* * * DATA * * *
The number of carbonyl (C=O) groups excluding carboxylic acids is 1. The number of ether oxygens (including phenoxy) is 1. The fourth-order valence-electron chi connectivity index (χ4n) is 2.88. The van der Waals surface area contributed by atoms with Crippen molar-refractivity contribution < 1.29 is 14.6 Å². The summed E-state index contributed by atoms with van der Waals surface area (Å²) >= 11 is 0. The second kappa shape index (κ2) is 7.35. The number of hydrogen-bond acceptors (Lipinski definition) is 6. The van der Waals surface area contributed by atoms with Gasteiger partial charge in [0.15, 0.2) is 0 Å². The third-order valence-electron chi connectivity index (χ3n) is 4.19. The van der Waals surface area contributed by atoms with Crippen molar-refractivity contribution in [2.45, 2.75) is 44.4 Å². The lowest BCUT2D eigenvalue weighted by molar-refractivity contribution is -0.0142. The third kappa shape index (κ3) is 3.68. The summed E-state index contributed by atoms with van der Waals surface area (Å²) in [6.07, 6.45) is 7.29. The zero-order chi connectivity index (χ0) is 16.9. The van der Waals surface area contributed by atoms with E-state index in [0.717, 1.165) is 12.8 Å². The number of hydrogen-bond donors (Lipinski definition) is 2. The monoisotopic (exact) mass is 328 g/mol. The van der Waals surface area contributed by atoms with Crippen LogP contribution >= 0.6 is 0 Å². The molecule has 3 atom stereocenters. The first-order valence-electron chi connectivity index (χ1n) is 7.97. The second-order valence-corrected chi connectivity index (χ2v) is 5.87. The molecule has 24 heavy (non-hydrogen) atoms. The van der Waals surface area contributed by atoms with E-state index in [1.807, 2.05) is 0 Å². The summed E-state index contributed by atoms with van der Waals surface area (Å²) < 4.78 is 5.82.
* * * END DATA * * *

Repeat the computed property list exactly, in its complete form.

The number of carbonyl (C=O) groups excluding carboxylic acids is 1. The number of ether oxygens (including phenoxy) is 1. The fourth-order valence-electron chi connectivity index (χ4n) is 2.88. The van der Waals surface area contributed by atoms with Crippen molar-refractivity contribution < 1.29 is 14.6 Å². The summed E-state index contributed by atoms with van der Waals surface area (Å²) >= 11 is 0. The second kappa shape index (κ2) is 7.35. The number of hydrogen-bond acceptors (Lipinski definition) is 6. The van der Waals surface area contributed by atoms with Gasteiger partial charge in [0.15, 0.2) is 0 Å². The third-order valence-electron chi connectivity index (χ3n) is 4.19. The van der Waals surface area contributed by atoms with Crippen molar-refractivity contribution in [2.45, 2.75) is 44.4 Å². The lowest BCUT2D eigenvalue weighted by molar-refractivity contribution is -0.0142. The third kappa shape index (κ3) is 3.68. The summed E-state index contributed by atoms with van der Waals surface area (Å²) in [6.07, 6.45) is 7.29. The zero-order chi connectivity index (χ0) is 16.9. The van der Waals surface area contributed by atoms with E-state index in [0.717, 1.165) is 12.8 Å². The number of hydrogen-bond donors (Lipinski definition) is 2. The monoisotopic (exact) mass is 328 g/mol. The van der Waals surface area contributed by atoms with Crippen LogP contribution >= 0.6 is 0 Å². The molecule has 3 atom stereocenters. The first-order valence-electron chi connectivity index (χ1n) is 7.97. The second-order valence-corrected chi connectivity index (χ2v) is 5.87. The molecule has 24 heavy (non-hydrogen) atoms. The van der Waals surface area contributed by atoms with E-state index in [1.807, 2.05) is 0 Å². The summed E-state index contributed by atoms with van der Waals surface area (Å²) < 4.78 is 5.82.